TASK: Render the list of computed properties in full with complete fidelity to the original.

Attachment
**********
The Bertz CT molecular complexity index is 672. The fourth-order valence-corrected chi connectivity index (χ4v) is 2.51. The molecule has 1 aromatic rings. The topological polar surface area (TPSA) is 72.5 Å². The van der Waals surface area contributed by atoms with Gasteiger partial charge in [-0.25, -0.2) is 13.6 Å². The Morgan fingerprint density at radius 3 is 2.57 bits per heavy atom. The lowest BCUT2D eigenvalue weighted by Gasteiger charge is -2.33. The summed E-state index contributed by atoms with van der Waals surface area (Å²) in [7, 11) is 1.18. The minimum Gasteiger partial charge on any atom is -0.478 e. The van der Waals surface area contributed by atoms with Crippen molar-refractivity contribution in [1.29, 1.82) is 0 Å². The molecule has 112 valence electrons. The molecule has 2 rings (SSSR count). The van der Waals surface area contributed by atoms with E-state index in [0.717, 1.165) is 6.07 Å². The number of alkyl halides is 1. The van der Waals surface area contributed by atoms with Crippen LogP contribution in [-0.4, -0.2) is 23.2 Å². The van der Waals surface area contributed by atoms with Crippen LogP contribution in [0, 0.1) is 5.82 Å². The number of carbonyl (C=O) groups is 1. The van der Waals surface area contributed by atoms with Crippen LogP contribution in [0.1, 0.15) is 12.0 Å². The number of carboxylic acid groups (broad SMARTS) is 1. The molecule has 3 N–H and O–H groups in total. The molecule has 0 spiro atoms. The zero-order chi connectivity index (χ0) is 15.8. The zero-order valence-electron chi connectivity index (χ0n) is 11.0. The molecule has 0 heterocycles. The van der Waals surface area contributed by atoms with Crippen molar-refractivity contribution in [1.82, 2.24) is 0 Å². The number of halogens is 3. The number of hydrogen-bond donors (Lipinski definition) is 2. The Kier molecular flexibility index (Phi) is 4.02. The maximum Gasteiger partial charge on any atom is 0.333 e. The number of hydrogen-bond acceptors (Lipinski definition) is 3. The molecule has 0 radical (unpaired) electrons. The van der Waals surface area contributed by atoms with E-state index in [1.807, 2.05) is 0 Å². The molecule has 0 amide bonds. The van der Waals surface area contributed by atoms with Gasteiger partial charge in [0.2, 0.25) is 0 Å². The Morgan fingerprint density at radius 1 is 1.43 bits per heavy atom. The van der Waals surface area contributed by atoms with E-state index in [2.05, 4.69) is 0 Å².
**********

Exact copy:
The Bertz CT molecular complexity index is 672. The fourth-order valence-corrected chi connectivity index (χ4v) is 2.51. The molecule has 1 aromatic rings. The topological polar surface area (TPSA) is 72.5 Å². The van der Waals surface area contributed by atoms with Gasteiger partial charge in [-0.25, -0.2) is 13.6 Å². The Morgan fingerprint density at radius 3 is 2.57 bits per heavy atom. The lowest BCUT2D eigenvalue weighted by Gasteiger charge is -2.33. The summed E-state index contributed by atoms with van der Waals surface area (Å²) in [7, 11) is 1.18. The minimum Gasteiger partial charge on any atom is -0.478 e. The van der Waals surface area contributed by atoms with Crippen molar-refractivity contribution in [1.29, 1.82) is 0 Å². The molecule has 112 valence electrons. The molecule has 2 rings (SSSR count). The van der Waals surface area contributed by atoms with E-state index in [0.717, 1.165) is 6.07 Å². The number of alkyl halides is 1. The van der Waals surface area contributed by atoms with Crippen LogP contribution in [-0.4, -0.2) is 23.2 Å². The van der Waals surface area contributed by atoms with Crippen LogP contribution in [0, 0.1) is 5.82 Å². The number of carbonyl (C=O) groups is 1. The van der Waals surface area contributed by atoms with Crippen LogP contribution in [0.1, 0.15) is 12.0 Å². The number of carboxylic acid groups (broad SMARTS) is 1. The molecule has 3 N–H and O–H groups in total. The molecule has 0 spiro atoms. The zero-order chi connectivity index (χ0) is 15.8. The zero-order valence-electron chi connectivity index (χ0n) is 11.0. The molecule has 0 heterocycles. The van der Waals surface area contributed by atoms with Crippen molar-refractivity contribution in [1.82, 2.24) is 0 Å². The number of halogens is 3. The number of hydrogen-bond donors (Lipinski definition) is 2. The Kier molecular flexibility index (Phi) is 4.02. The maximum Gasteiger partial charge on any atom is 0.333 e. The number of hydrogen-bond acceptors (Lipinski definition) is 3. The molecule has 0 radical (unpaired) electrons. The van der Waals surface area contributed by atoms with E-state index in [1.807, 2.05) is 0 Å². The molecule has 0 amide bonds. The van der Waals surface area contributed by atoms with Gasteiger partial charge in [0.2, 0.25) is 0 Å². The Morgan fingerprint density at radius 1 is 1.43 bits per heavy atom. The van der Waals surface area contributed by atoms with E-state index in [2.05, 4.69) is 0 Å².